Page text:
Edible items that can be savory or sweet, based on regional interpretations.
Whether savory or sweet, biscuits are enjoyed by people worldwide.


Sweet biscuits in British terminology.
I ordered cookies at the cafe, and they served me what looked like biscuits.


In the U.S., savory, flaky breads commonly served with meals.
Fresh biscuits with butter and jam are a breakfast staple in the South.


Edible delights often containing mix-ins like chocolate chips, nuts, or raisins.
Oatmeal raisin cookies are a classic favorite for many.


Can be both soft or hard, depending on cultural context.
In the U.S., biscuits are soft and bread-like, while in the U.K., they're hard and sweet.


Plural of cookie


A small cake of shortened bread leavened with baking powder or soda.


A small, usually flat and crisp cake made from sweetened dough.


A thin, crisp cracker.


(Slang) A person, usually of a specified kind
A lawyer who was a tough cookie.


(Computers) A collection of information, usually including a username and the current date and time, stored on the local computer of a person using the World Wide Web, used chiefly by websites to identify users who have previously registered or visited the site.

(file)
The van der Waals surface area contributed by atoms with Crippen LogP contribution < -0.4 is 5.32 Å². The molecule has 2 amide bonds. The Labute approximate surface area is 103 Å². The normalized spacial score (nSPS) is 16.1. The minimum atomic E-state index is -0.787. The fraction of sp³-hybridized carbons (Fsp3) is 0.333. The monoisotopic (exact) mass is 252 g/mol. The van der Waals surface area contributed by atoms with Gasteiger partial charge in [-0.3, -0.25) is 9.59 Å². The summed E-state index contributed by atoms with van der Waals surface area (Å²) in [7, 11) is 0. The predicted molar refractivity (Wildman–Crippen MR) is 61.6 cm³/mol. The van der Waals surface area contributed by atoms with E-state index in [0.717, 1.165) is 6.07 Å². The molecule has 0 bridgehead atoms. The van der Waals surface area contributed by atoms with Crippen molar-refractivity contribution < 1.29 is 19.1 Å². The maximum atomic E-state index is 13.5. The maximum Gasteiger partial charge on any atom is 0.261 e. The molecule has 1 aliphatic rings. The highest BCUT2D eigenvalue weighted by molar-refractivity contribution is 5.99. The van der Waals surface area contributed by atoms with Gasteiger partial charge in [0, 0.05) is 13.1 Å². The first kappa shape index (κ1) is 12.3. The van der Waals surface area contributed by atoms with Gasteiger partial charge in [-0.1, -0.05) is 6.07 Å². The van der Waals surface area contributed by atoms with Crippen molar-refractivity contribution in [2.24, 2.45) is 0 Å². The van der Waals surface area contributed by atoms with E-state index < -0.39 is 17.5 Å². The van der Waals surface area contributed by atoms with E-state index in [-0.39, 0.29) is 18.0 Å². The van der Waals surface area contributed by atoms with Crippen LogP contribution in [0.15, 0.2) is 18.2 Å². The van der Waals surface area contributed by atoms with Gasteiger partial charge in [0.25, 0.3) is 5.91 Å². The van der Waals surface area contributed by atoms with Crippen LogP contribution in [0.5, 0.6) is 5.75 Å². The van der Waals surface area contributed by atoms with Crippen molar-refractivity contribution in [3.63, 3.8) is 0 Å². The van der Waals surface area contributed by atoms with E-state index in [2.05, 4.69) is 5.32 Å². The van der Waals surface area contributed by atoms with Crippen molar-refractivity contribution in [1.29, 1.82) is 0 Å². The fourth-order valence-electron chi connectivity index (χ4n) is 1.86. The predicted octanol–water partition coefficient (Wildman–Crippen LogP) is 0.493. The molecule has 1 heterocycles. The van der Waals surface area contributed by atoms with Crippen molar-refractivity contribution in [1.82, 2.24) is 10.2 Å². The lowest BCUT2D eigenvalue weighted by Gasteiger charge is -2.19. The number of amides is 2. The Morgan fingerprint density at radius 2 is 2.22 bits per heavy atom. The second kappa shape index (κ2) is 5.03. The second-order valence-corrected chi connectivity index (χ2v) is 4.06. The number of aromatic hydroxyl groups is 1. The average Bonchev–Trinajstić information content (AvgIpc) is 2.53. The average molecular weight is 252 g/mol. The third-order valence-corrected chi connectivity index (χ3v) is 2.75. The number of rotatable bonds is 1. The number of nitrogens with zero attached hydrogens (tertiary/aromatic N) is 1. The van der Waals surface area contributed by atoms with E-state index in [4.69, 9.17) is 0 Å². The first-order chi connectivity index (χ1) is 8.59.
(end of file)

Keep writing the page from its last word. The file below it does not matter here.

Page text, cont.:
Variant of cookie.


(dated) cooky


Can you find cookies at a British tea time?

Yes, but they'd be referred to as biscuits during British tea time.

Are American biscuits typically sweet?

No, American biscuits are typically savory and often served with meals.

What do Americans refer to as cookies?

Americans refer to sweet, baked confections of various flavors and textures as cookies.

Can cookies be savory?

While cookies are predominantly sweet, there are savory cookie recipes that exist.

In the U.K., what are biscuits similar to?

In the U.K., biscuits are similar to what Americans call cookies, which are sweet baked goods.

What are common ingredients in cookies?

Common ingredients in cookies include flour, sugar, butter, eggs, and various flavorings or add-ins.

How are British biscuits and American cookies similar?

British biscuits and American cookies are both sweet and can have similar ingredients and textures.

How are biscuits different from cookies in the U.S.?

In the U.S., biscuits are savory, flaky breads, while cookies are sweet treats.

Is the term "cookie" used in British English?